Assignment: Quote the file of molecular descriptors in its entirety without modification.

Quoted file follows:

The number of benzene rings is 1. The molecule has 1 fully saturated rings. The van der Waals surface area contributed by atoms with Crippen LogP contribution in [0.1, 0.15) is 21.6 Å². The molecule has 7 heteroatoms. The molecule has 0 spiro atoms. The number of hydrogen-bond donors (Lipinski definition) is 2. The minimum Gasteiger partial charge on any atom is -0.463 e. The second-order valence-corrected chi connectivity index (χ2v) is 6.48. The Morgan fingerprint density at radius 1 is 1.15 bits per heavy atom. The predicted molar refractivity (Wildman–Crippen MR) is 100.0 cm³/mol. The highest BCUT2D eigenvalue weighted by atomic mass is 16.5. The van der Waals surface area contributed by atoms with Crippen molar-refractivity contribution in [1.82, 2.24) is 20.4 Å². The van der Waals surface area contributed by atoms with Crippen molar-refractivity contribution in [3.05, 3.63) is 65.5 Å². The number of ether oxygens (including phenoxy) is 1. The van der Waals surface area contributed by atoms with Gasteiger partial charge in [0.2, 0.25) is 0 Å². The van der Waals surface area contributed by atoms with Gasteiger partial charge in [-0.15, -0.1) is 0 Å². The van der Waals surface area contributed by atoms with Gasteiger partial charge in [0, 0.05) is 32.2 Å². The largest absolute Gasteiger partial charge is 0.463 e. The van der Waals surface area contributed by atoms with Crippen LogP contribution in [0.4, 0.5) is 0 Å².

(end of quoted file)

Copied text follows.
The number of benzene rings is 1. The molecule has 1 fully saturated rings. The van der Waals surface area contributed by atoms with Crippen LogP contribution in [0.1, 0.15) is 21.6 Å². The molecule has 7 heteroatoms. The molecule has 0 spiro atoms. The number of hydrogen-bond donors (Lipinski definition) is 2. The minimum Gasteiger partial charge on any atom is -0.463 e. The second-order valence-corrected chi connectivity index (χ2v) is 6.48. The Morgan fingerprint density at radius 1 is 1.15 bits per heavy atom. The predicted molar refractivity (Wildman–Crippen MR) is 100.0 cm³/mol. The highest BCUT2D eigenvalue weighted by atomic mass is 16.5. The van der Waals surface area contributed by atoms with Crippen molar-refractivity contribution in [1.82, 2.24) is 20.4 Å². The van der Waals surface area contributed by atoms with Crippen molar-refractivity contribution in [3.05, 3.63) is 65.5 Å². The number of ether oxygens (including phenoxy) is 1. The van der Waals surface area contributed by atoms with Gasteiger partial charge in [0.2, 0.25) is 0 Å². The van der Waals surface area contributed by atoms with Gasteiger partial charge in [-0.15, -0.1) is 0 Å². The van der Waals surface area contributed by atoms with Gasteiger partial charge in [0, 0.05) is 32.2 Å². The largest absolute Gasteiger partial charge is 0.463 e. The van der Waals surface area contributed by atoms with Crippen LogP contribution in [0.4, 0.5) is 0 Å².